In addition to my studies, the College of Arts & Sciences also has a strong network of advisors to help me hit the ground running both during my studies and after graduation. A support network is especially important to me since my interests are both very broad and yet very niche, so I would love some advice on how to use my potential major in the real world. I fully plan to take advantage of Ben Connect so I can connect with Arts & Sciences alumni to get an idea firsthand of what a career in this field would look like, learn about their experiences, and get other anecdotal advice.
This student has now elaborated on their passions for anthropology even further and was able to dive deeper in their explanation for their choice than they would have been able to in their application. Not only did they highlight some concentrations they’d be interested in pursuing, but they also touched on some other programs uniquely offered by Penn, like Penn Global Seminars and Ben Connect. They were able to relate each of these opportunities to the School of Arts & Sciences and demonstrate the significance each would offer them. They made sure to balance answering why they’re interested in an education in the Arts & Sciences while also answering why they’re interested in Penn’s College of Arts & Sciences in particular. Keep these tips in mind if you’re asked this question in your interview!
UPenn Interview Questions: How Do You Spend Your Time When You’re Not in School?
The ball is in your court with this question! It offers an opportunity to dive even deeper into your personality so that Penn can get an idea of who you are beyond just your academic interests. You could probably go on and on about what interests you, but remember, the interview is only 20-45 minutes long. A strong answer will be concise: the interviewer doesn’t need to know about how you watch Ping Pong tournaments with your dad once a month. Instead, focus on the day-to-day or how you spend your weekends.
How to Answer This Interview Question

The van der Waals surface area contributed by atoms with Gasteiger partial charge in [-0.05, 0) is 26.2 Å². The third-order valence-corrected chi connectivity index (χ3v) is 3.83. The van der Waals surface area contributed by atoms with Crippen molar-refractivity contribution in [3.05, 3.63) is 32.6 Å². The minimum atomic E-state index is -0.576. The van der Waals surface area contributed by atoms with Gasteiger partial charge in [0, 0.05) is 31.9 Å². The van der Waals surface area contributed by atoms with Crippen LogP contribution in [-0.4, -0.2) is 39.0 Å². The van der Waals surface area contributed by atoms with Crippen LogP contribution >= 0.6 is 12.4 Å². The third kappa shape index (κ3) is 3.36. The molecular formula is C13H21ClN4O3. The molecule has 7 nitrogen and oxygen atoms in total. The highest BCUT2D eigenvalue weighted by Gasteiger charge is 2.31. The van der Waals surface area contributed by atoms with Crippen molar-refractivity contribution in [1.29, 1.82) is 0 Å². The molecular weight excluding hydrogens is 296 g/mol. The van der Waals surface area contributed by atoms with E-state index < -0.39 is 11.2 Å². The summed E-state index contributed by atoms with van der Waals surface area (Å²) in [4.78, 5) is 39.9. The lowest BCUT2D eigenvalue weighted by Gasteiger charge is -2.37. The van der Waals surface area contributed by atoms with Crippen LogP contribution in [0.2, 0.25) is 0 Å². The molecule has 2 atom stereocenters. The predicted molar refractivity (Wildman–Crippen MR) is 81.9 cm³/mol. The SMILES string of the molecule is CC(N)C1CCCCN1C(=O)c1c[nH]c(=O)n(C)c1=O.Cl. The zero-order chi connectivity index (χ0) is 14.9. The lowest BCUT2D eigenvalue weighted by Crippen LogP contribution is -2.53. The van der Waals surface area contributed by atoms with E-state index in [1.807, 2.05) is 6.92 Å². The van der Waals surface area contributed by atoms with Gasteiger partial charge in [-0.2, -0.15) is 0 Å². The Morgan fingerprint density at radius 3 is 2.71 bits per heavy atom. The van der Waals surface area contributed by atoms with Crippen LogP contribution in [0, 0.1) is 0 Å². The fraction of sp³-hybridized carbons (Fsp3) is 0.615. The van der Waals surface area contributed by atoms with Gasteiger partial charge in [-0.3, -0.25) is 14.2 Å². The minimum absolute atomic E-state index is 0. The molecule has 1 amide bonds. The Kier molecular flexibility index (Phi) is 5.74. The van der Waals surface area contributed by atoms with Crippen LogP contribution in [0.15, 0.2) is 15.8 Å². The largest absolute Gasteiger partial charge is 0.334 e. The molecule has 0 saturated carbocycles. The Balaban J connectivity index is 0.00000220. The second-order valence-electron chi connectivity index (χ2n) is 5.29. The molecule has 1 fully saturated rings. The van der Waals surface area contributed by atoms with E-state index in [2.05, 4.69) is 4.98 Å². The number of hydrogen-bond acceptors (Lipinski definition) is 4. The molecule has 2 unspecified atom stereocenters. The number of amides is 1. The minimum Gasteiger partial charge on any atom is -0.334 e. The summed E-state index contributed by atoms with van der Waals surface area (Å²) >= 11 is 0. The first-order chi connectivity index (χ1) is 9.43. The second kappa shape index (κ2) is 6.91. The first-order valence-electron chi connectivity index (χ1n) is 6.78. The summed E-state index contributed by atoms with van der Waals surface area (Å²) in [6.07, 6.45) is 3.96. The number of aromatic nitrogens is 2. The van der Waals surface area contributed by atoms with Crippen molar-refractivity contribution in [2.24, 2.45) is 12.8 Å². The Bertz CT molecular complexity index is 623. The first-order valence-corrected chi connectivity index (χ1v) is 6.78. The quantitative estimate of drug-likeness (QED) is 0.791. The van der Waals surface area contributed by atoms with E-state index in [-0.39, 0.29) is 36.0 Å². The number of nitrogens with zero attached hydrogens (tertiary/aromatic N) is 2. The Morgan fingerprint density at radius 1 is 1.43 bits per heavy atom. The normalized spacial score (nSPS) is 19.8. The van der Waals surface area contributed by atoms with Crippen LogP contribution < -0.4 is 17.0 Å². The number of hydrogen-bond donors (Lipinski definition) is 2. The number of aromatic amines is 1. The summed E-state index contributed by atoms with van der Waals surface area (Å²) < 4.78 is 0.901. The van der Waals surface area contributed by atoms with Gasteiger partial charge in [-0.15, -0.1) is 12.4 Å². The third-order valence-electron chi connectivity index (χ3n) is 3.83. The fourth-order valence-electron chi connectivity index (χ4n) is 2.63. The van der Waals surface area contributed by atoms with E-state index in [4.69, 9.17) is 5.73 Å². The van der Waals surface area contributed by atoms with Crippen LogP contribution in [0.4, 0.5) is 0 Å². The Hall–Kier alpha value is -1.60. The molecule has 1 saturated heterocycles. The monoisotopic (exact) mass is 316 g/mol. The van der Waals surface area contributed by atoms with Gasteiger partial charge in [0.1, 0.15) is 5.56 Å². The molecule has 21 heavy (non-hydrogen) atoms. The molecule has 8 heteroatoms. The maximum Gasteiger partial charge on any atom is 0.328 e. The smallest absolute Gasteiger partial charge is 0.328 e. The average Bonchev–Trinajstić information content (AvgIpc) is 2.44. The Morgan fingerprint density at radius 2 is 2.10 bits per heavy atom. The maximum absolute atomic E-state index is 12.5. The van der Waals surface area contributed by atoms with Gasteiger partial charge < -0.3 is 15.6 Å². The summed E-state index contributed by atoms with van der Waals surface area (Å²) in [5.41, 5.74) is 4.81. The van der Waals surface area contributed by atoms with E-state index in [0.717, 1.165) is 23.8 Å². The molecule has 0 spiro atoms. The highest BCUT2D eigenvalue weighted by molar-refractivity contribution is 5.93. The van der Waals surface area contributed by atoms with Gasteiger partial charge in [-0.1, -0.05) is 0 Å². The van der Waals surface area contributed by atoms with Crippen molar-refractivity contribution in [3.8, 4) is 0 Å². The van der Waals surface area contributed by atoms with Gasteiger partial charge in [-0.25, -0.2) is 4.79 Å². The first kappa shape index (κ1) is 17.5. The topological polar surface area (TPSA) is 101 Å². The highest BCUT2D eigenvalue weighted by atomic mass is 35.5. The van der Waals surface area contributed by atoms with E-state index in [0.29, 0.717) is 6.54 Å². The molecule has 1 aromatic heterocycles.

Make sure to discuss your hobbies as well as your extracurricular activities — while the interviewer may not know about your extracurriculars, the admissions committee they send their notes to will already have an idea about this. So, highlight how you spend your free time — and more importantly, how that relates to your interests, both academic and personal.
This sample answer may help generate some ideas:
My favorite pastime is reading — I like to set aside a couple hours each day for outside reading. It helps me wind down each night, especially on the days I have Dance Club! I’m the president of Dance Club and make it our mission to learn a different dance style each month, so one month it will be salsa and the next, swing. I coordinate bringing in an expert once a week for that month so we can not only learn the style, but also learn about its history and origins, which I feel is very important! On weekends, I tutor French and I’m hoping to be able to tutor some of the kids at my local church over the summer, too. Lastly, I also try to spend a few hours outside every weekend, so I like to do this by helping out my neighbors with yard work, little errands, and by walking their dogs after church. It gives them a chance to relax and gives me a breath of fresh air — plus, I love dogs! Over the summer, I volunteer at our local rescue. It’s great because I get to play with the dogs and teach them tricks that will make them more adoptable, all while helping find them new homes!
Here, the student has reiterated their love of reading and passion for learning about various cultures, while also establishing more about themselves that otherwise might not be found in their application. They introduced an interest in dance and dogs as well as some context about their background and values: they love to help out their neighbors and other students. Make sure to consider some of the ways you, too, can tie your answers to both your passions and values.
UPenn Interview Questions: Can You Tell Me a Little About Yourself?
This is the question many students struggle with the most. Where to begin? The key to answering this question is including relevant and important information without rambling or boring your interviewer.
How to Answer This Interview Question
Our best tip for answering this question concisely is to introduce a little about your background, how it made you who you are today, and how it may have defined/guided your interests. Let’s take a look at how our sample student responds.
I’m very extroverted, but I didn’t always used to be this way. I grew up in Michigan and as a huge bookworm, I mostly kept to myself when I was younger. That changed when I wound up spending a few years studying in the U.K. after my dad got relocated there for work. Given its close vicinity to many European countries, I was able to travel a lot during school breaks, which is what fostered my love for learning about other cultures. It also made learning French much easier, since I was surrounded by native speakers in school!